Social Change – Alteration in the social order of society.

Socialisation – A process of learning where an individual learns a particular societies norms and values. Sociologists generally agree this process allows for social order but there isn’t agreement as to whether it allows for the maintenance of the current social order or to whether it allows society to function smoothly.

Society – A group of people living within a community which is ordered to a degree.

Sociology(see the article What Is Sociology?)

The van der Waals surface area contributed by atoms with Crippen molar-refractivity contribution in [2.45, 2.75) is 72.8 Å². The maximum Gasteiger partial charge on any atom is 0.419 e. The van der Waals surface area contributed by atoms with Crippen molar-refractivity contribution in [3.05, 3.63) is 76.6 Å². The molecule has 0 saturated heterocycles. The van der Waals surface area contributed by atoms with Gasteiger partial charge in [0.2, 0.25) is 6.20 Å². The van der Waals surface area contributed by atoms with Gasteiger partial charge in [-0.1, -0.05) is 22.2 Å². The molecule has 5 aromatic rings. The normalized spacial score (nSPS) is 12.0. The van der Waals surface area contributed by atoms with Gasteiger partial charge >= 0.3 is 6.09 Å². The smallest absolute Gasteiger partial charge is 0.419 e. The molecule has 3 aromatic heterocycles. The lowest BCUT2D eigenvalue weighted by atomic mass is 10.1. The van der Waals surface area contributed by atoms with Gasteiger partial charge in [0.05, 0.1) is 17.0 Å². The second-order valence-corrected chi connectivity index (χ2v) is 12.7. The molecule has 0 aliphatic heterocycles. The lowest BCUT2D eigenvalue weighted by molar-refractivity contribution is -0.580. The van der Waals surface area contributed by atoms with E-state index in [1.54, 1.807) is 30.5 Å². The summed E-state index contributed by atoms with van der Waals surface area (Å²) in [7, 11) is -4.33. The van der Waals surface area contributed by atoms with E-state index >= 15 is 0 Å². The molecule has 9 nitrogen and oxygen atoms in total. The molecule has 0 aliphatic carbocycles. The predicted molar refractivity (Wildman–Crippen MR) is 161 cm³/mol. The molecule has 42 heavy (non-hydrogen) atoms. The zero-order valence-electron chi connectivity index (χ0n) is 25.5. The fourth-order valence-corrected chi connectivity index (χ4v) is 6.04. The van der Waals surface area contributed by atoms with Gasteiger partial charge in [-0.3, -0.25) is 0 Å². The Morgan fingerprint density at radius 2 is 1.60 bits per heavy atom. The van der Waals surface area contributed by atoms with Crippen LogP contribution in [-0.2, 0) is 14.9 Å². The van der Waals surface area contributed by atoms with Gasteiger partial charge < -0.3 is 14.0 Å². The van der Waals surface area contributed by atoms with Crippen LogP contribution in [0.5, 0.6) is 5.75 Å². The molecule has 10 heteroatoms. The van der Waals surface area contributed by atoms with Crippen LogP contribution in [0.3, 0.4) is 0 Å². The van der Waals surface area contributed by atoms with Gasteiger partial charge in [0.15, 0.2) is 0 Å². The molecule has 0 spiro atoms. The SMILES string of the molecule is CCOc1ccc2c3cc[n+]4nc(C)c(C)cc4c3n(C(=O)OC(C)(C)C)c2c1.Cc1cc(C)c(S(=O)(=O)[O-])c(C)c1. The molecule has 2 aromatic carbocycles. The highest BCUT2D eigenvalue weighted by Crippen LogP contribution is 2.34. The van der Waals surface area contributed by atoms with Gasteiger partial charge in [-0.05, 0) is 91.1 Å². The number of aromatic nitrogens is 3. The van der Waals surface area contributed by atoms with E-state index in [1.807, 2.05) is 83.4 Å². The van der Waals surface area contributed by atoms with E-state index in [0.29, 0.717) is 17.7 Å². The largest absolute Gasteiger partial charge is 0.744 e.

Status – The position an individual occupies in a particular setting. It is possible for people to hold multiple statuses’ throughout multiple social settings.

Stereotype – A widely held, fixed and oversimplified image of a particular type of person or thing.

Subculture – A cultural group within a larger culture, often with norms, values, and beliefs which differ from those of the larger culture.

 

T

Taboo – Custom restricting or forbidding a certain practice or association with a particular person, place, thing, and/or idea.

 

V

Values – Ideas and Beliefs which guide the behaviour of individuals whilst providing the framework for norms. (see norms)

Value Consensus – Agreement throughout society on certain values. (see values)

 

The Sociological Mail

 

We will keep this list updated over time. Please let us know if there are any terms which we should add.

Last Updated: 24th October 2018